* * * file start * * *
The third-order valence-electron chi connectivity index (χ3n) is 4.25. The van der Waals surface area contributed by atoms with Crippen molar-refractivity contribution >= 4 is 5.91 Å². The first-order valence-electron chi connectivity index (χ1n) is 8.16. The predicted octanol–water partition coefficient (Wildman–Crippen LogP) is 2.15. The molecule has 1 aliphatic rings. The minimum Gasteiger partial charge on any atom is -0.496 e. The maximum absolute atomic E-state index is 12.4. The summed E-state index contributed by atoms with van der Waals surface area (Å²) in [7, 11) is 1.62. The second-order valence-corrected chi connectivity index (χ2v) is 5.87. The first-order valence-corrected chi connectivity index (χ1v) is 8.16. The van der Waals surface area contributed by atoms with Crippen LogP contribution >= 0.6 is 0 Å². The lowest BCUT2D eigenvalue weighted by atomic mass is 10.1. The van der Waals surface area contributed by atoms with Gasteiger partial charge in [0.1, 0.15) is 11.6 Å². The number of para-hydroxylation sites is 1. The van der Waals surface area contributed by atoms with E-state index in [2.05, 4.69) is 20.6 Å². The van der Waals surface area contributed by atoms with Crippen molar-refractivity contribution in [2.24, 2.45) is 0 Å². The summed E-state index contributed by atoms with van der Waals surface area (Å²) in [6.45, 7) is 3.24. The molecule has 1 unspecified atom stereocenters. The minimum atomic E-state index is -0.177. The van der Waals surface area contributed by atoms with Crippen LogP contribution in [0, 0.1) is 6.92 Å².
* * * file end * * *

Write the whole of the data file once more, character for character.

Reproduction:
The third-order valence-electron chi connectivity index (χ3n) is 4.25. The van der Waals surface area contributed by atoms with Crippen molar-refractivity contribution >= 4 is 5.91 Å². The first-order valence-electron chi connectivity index (χ1n) is 8.16. The predicted octanol–water partition coefficient (Wildman–Crippen LogP) is 2.15. The molecule has 1 aliphatic rings. The minimum Gasteiger partial charge on any atom is -0.496 e. The maximum absolute atomic E-state index is 12.4. The summed E-state index contributed by atoms with van der Waals surface area (Å²) in [7, 11) is 1.62. The second-order valence-corrected chi connectivity index (χ2v) is 5.87. The first-order valence-corrected chi connectivity index (χ1v) is 8.16. The van der Waals surface area contributed by atoms with Crippen LogP contribution >= 0.6 is 0 Å². The lowest BCUT2D eigenvalue weighted by atomic mass is 10.1. The van der Waals surface area contributed by atoms with Gasteiger partial charge in [0.1, 0.15) is 11.6 Å². The number of para-hydroxylation sites is 1. The van der Waals surface area contributed by atoms with E-state index in [2.05, 4.69) is 20.6 Å². The van der Waals surface area contributed by atoms with Crippen molar-refractivity contribution in [2.24, 2.45) is 0 Å². The summed E-state index contributed by atoms with van der Waals surface area (Å²) in [6.45, 7) is 3.24. The molecule has 1 unspecified atom stereocenters. The minimum atomic E-state index is -0.177. The van der Waals surface area contributed by atoms with Crippen LogP contribution in [0, 0.1) is 6.92 Å².